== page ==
Seattle, Washington, is quickly becoming the place to be for those who find themselves unemployed. The city saw its population expand by 3.3 percent in 2014, Marcus and Millichap pointed out in a report, and forecasts have it trending up in 2015 as well. This year, Seattle's economy should expand to add 65,000 jobs, according to the source. It will stifle the unemployment rate to below the national average of 5 percent, which it met in October, according to the Bureau of Labor Statistics.
It's the best in the Northwest
Seattle is by far the largest city in Washington, with a population of 608,660, according to the last national census, and has seen a steady population growth rate of 8 to 9 percent since the 1990s, the city website pointed out. The thriving area boasts the iconic Space Needle as its main tourist attraction, and robust management, business, science and arts sectors - all of which combine to employ 54 percent of their population, the source observed.
Since the study was first conducted 12 years ago by Dr. Jack Miller, president of Central Connecticut State University, the city has yet to fall out of the top five ranking of most literate cities in America, according to USA Today. While it was ranked second in 2014, the source explained that the fall to third place in 2015 doesn't signal a negative change.
Forbes observed a 12 percent growth in Seattle's technology industry over the past two years, and 43 percent over the last decade. That was good enough to rank first on Forbes list of best cities for tech jobs. It's obvious that low housing prices, as well as the presence of industry titans like Microsoft and Amazon, have made the rainy area a contender with other major cities like Palo Alto, California, and Houston, Texas.
"The job growth in Seattle is in a constant upswing," says Rikki Denniston, Division Director of Beacon Hill Financial in Seattle. "The problem is not enough jobs for people, but not enough people for jobs. It's a great time to be working in or just starting your career off in Seattle."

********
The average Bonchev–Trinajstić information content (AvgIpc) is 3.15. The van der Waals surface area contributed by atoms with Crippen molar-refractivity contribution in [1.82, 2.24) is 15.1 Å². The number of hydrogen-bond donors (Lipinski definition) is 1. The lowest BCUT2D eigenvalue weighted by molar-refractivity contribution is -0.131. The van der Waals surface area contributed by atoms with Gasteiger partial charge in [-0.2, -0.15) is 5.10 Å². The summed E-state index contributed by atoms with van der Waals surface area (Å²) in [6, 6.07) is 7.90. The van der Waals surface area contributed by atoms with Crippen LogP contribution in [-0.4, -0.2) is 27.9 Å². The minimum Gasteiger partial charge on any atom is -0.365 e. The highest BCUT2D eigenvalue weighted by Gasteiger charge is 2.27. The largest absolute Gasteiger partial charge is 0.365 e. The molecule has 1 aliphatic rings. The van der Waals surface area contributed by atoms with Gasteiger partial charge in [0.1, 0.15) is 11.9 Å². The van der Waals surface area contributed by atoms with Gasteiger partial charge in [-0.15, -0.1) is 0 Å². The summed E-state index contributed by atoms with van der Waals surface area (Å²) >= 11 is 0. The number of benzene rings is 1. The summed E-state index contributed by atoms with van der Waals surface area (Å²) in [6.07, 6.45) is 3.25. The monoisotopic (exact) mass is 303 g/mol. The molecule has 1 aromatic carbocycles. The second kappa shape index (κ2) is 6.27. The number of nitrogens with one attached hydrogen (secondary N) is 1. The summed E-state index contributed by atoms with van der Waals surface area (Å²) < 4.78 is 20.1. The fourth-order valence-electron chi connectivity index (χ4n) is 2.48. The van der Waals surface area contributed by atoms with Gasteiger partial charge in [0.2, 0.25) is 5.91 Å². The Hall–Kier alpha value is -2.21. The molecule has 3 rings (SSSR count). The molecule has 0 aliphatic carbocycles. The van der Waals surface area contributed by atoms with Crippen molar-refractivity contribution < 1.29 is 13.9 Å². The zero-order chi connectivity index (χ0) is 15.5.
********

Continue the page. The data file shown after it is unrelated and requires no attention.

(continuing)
Seattle also boasts an expanding science, technology, engineering and math industry with a 7.6 percent gain over the past two years - a STEM growth that beats Silicon Valley's. Its success isn't just recent, as it's seen an 18 percent rise over the past decade as well, according to Forbes.
"A number of companies – Facebook and Google to name a couple – have recognized what Seattle has to offer in terms of the talent pool, while still being a more affordable option in comparison to California," Denniston notes. "With Amazon continuing to build out what is now millions in square footage for multiple office locations throughout downtown Seattle, and Microsoft being a consistent employer, we are attracting more and more technology companies as well as healthcare, research, and start-ups."
"Seattle has enjoyed job growth across the board in the past year."
While tech has played a role in the economic vitality, it's not the largest industry. Though its headquarters have moved to Chicago, Boeing once called the Emerald City home, and aerospace is currently one of the largest industries in the city, according to Forbes.
Seattle enjoyed growth across the board in the past year. Construction saw a whopping 9 percent increase in employment from 2014 to 2015, according to the BLS. Professional and business services, the second largest industry in the area, experienced a healthy 4 percent growth, while the government sector, which currently employs 269,400 people, saw a comparable 3.5 percent increase. Its financial activities industry, though not lauded, accomplished a 2.3 percent increase.
With its past success in mind, it is clear that Seattle has the infrastructure, amenities and job growth to sustain its recent prosperity. This burst in employment looks as though it will be here to stay, making Seattle an ideal city for anybody searching for employment.
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